Roles of hypoxia-inducible factor in hepatocellular carcinoma under local ablation therapies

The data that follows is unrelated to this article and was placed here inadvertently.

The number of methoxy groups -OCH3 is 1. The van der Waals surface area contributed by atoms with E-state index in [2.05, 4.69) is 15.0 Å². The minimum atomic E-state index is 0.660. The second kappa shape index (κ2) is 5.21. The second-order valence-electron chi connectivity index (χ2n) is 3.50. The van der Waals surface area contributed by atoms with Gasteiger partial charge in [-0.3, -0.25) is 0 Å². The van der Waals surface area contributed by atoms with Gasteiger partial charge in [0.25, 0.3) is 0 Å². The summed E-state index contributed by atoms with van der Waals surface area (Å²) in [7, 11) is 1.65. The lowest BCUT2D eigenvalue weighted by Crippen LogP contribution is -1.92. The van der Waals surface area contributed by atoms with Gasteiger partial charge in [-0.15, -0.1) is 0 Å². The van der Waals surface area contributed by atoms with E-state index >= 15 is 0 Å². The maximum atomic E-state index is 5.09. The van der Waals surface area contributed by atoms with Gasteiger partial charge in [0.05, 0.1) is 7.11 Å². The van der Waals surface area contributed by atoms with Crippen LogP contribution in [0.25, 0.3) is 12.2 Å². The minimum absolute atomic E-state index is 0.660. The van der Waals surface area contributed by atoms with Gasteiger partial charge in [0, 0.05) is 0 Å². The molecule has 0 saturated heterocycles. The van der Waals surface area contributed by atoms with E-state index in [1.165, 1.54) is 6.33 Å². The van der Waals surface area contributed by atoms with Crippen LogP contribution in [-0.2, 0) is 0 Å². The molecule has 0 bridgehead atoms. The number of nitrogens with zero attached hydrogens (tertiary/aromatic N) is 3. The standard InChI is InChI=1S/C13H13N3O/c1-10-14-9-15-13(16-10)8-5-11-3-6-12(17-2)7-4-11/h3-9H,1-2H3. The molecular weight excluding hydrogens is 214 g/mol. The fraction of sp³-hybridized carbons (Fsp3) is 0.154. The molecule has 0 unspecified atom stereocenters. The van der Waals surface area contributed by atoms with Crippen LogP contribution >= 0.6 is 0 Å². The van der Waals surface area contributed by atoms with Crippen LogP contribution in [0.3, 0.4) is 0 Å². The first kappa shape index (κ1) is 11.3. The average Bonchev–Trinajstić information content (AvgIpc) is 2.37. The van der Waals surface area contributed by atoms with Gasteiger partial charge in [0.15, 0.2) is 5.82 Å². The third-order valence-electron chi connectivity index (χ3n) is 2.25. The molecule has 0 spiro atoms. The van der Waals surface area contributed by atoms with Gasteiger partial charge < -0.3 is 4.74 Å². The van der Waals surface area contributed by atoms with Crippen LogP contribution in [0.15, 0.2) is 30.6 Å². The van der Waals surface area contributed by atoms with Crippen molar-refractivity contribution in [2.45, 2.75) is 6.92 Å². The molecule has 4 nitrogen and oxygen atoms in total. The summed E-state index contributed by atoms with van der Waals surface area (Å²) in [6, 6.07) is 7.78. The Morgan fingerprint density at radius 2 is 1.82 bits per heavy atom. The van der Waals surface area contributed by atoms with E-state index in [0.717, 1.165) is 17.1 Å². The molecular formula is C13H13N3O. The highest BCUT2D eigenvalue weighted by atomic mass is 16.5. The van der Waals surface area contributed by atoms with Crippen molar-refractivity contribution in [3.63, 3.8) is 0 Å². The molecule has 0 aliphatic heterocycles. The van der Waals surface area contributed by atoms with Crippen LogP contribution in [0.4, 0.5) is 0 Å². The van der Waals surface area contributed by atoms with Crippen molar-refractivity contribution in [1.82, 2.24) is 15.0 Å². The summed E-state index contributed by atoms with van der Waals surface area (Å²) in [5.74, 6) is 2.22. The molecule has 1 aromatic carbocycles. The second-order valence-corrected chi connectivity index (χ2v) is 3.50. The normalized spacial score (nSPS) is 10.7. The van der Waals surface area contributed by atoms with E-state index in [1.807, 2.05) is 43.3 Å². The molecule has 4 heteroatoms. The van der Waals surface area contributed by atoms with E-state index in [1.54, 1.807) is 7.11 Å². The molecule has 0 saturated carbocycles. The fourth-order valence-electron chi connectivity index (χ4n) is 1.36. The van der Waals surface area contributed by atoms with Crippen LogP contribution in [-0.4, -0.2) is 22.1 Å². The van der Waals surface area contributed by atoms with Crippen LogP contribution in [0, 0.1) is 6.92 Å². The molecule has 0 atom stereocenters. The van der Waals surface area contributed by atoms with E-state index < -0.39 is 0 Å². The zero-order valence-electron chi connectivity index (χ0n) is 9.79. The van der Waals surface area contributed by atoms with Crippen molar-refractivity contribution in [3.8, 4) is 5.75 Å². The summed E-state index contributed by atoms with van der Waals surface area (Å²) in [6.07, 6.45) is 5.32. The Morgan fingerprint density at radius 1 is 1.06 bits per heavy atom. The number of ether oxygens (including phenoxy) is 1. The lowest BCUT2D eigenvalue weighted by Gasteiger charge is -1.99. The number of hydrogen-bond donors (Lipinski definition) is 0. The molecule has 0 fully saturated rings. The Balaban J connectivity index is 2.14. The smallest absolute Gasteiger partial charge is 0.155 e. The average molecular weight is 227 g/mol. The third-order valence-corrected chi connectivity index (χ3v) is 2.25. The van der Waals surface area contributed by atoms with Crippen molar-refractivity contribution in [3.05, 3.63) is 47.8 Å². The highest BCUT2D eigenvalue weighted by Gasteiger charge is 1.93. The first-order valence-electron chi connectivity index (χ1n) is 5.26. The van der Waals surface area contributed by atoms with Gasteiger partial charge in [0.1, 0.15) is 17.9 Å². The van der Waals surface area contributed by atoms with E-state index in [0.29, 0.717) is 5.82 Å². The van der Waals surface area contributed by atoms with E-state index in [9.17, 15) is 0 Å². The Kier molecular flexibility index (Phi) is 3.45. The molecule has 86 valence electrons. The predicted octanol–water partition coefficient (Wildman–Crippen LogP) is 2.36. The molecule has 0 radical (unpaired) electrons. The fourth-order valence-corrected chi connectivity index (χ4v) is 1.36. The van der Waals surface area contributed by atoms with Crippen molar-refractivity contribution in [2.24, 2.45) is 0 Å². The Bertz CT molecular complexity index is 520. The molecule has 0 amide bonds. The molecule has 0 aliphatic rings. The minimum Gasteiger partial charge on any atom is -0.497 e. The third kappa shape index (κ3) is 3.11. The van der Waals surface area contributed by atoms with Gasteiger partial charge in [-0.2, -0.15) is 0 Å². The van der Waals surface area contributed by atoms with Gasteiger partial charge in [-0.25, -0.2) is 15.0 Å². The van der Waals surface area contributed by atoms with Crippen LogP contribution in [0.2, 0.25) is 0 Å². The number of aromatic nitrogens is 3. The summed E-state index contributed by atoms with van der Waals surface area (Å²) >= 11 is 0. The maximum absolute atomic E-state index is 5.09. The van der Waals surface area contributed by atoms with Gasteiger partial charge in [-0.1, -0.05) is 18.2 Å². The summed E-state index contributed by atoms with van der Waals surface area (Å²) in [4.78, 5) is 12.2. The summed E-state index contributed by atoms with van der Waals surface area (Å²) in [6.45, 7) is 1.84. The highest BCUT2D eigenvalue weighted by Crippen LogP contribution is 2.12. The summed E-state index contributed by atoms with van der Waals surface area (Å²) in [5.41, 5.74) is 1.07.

Hepatocellular carcinoma (HCC) is one of the most common digestive malignancies. HCC It ranges as the fifth most common cause of cancer mortality worldwide. While The prognosis of metastatic or advanced HCC is still quite poor. Recently, locoregional treatment, especially local ablation therapies, plays an important role in the treatment of HCC. Radiofrequency ablation (RFA) and high-intensity focused ultrasound (HIFU) ablation are the most common-used methods effective and feasible for treating HCC. However, the molecular mechanisms underlying the actions of ablation in the treatments for HCC and the HCC recurrence after ablation still are poorly understood. Hypoxia-inducible factor (HIF), the key gene switch for adaptive responses to hypoxia, has been found to play an essential role in the rapid aggressive recurrence of HCC after ablation treatment. In this review, we summarized the current evidence of the roles of HIF in the treatment of HCC with ablation. Fifteen relevant studies were included and further analyzed. Among them, three clinical studies suggested that HIF-1α might serve as a crucial role in the RAF treatment of HCC or the local recurrence of HCC after RFA. The remainder included experimental studies demonstrated that HIF-1, 2α might target the different molecules (e.g., BNIP3, CA-IX, and arginase-1) and signaling cascades (e.g., VEGFA/EphA2 pathway), constituting a complex network that promoted HCC invasion and metastasis after ablation. Currently, the inhibitors of HIF have been developed, providing important proof of targeting HIF for the prevention of HCC recurrence after IRFA and HIFU ablation. Further confirmation by prospective clinical and in-depth experimental studies is still warranted to illustrate the effects of HIF in HCC recurrence followed ablation treatment in the future.